So without knowing what sort of scrutiny other organisations in which adults have unsupervised access to children are handled -- not only other churches but also non-religious organisations like schools, children's homes, youth groups, parts of the entertainment business and so on -- I don't know how we can say one way or the other.

Certainly it's become very clear in the UK -- and it's something that people were generally aware of, though it wasn't much talked about -- that the sexual abuse of children is, or was until quite recently, most certainly not a problem confined to the Catholic Church in particular or to religious organisations in general.

Rather, it's been happening in any organisation where adults in positions of trust and authority have unsupervised access to children.

Maybe in the US it's different, and abusers tend to seek access to children primarily by seeking positions of authority in religious organisations, and eschew the opportunities offered by schools, youth groups, children's and foster homes and so on, but I honestly don't know how we can tell without knowing a lot more about investigatory practices and prosecution policy, and I doubt that information is available for many states even, let alone nationally.
 
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In the US people in school environments have so little organizational and social protection that there have been some really transparent retaliatory accusations that included things like the teachers abusing kids AND forcing them to worship Satan... and they were taken seriously. There's also been cases where the accusations turned out to be dead on, of course, and there's certainly means and opportunity if someone has a motive.

But when it's "men of the cloth" they are assumed innocent, and even when the facts are out it can take a huge campaign to get any kind of action taken.

That's what I'm getting at, religion provides a shield against accusations that other organizations don't.
 

Zaida Gearbox

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While we're all busy hating on the Catholic Church - I think I've shared it before, but I'm sharing it again. A few years ago, I saw a statement issued by the Russian Orthodox Church Outside of Russia (ROCOR) that two of their priests who were serving some place like Pakastan had been defrocked because they were found to be pedophiles. I heard about it on the other side of the fucking planet because that is how seriously ROCOR took it - that these two men should not be able to just go insert themselves into another jurisdiction and carry on what they'd been doing.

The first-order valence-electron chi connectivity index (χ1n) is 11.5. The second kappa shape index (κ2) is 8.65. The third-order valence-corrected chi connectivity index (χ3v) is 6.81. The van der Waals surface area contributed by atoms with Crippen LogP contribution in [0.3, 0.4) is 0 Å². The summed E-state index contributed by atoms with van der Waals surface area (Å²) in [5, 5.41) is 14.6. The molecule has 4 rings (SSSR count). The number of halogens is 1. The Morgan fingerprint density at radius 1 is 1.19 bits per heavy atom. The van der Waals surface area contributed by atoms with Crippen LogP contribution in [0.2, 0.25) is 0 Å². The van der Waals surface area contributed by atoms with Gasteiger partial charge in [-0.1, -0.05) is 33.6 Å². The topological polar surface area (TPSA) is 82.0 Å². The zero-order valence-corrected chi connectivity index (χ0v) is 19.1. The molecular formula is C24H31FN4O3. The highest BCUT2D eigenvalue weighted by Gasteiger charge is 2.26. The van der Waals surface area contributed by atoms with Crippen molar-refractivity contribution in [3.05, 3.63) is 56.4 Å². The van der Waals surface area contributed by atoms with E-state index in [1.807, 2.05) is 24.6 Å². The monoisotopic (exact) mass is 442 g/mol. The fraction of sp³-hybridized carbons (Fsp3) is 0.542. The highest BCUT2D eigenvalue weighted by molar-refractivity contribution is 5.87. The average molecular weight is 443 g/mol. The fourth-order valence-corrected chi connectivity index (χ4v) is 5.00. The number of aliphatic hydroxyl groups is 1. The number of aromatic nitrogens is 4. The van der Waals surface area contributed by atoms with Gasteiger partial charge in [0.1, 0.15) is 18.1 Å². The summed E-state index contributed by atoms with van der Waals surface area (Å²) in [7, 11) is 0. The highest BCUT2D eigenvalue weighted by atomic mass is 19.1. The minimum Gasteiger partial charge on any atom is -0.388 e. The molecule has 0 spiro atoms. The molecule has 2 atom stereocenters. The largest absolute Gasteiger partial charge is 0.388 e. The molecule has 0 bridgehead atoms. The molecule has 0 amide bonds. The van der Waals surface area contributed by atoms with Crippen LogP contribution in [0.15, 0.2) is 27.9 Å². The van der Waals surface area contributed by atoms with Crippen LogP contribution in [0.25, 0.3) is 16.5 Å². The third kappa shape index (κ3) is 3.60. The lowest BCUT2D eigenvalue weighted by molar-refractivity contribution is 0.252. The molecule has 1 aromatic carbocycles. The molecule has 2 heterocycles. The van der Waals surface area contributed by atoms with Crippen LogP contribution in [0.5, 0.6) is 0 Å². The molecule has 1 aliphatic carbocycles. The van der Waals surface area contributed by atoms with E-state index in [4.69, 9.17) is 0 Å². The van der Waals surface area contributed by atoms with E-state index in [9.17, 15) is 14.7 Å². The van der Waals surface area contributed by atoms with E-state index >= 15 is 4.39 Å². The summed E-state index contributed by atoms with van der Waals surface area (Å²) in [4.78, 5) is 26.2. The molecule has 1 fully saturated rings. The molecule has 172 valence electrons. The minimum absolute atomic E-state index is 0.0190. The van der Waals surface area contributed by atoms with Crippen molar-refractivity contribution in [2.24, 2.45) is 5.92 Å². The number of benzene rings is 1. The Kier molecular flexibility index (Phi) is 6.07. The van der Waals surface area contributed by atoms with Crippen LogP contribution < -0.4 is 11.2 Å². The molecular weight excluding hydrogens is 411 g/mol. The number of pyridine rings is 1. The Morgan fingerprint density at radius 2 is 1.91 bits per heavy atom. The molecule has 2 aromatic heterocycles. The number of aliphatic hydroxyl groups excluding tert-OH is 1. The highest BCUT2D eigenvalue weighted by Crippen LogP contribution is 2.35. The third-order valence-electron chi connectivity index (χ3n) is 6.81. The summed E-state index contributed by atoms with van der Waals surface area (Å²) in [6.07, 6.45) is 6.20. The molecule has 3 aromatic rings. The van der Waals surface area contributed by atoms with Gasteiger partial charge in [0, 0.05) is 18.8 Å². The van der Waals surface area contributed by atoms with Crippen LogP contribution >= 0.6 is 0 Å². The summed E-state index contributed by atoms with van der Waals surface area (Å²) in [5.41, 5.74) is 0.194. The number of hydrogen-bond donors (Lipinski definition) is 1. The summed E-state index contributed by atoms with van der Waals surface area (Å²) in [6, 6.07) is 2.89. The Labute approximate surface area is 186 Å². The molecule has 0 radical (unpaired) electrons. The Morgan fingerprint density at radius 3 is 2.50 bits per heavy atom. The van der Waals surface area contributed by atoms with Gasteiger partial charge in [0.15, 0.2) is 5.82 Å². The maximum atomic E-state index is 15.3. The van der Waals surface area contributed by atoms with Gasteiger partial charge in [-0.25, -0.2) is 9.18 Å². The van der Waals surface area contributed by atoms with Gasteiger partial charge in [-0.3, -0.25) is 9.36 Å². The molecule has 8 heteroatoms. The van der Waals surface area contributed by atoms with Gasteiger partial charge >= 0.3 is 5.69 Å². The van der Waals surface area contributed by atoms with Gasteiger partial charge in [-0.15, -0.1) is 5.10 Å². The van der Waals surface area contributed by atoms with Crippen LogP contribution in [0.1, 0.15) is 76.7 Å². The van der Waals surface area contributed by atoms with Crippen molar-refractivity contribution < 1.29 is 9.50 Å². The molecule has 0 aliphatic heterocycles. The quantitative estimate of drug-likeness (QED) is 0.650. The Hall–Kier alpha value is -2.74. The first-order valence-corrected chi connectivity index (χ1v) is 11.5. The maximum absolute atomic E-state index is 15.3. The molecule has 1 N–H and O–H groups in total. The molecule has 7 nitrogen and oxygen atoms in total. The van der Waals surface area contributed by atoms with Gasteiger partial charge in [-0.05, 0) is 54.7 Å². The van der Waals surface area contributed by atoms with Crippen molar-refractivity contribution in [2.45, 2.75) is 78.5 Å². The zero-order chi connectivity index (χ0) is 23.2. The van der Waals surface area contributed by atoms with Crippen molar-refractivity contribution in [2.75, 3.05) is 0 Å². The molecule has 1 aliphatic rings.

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Innula Zenovka

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In the US people in school environments have so little organizational and social protection that there have been some really transparent retaliatory accusations that included things like the teachers abusing kids AND forcing them to worship Satan... and they were taken seriously. There's also been cases where the accusations turned out to be dead on, of course, and there's certainly means and opportunity if someone has a motive.

But when it's "men of the cloth" they are assumed innocent, and even when the facts are out it can take a huge campaign to get any kind of action taken.

That's what I'm getting at, religion provides a shield against accusations that other organizations don't.
Yes, but what figures exist, whether at national or state level, concerning the investigation and prosecution of allegations of historic sexual abuse, what steps are law enforcement taking to investigate these allegations, what's the policy on prosecution, and what steps are the authorities taking to encourage victims to come forward?

The point of the article is that here in the UK, at least, it's only really been since police forces started coordinating their investigations and sharing information through a national police clearing house, and the Crown Prosecution Service issued particular guidance on how to prosecute these allegations, that the sheer size of the problem started to become apparent.

The authorities needed to make special efforts to encourage complainants to come forward, and have detailed plans for how to handle the cases when they did. That's why we now start to realise what was going on.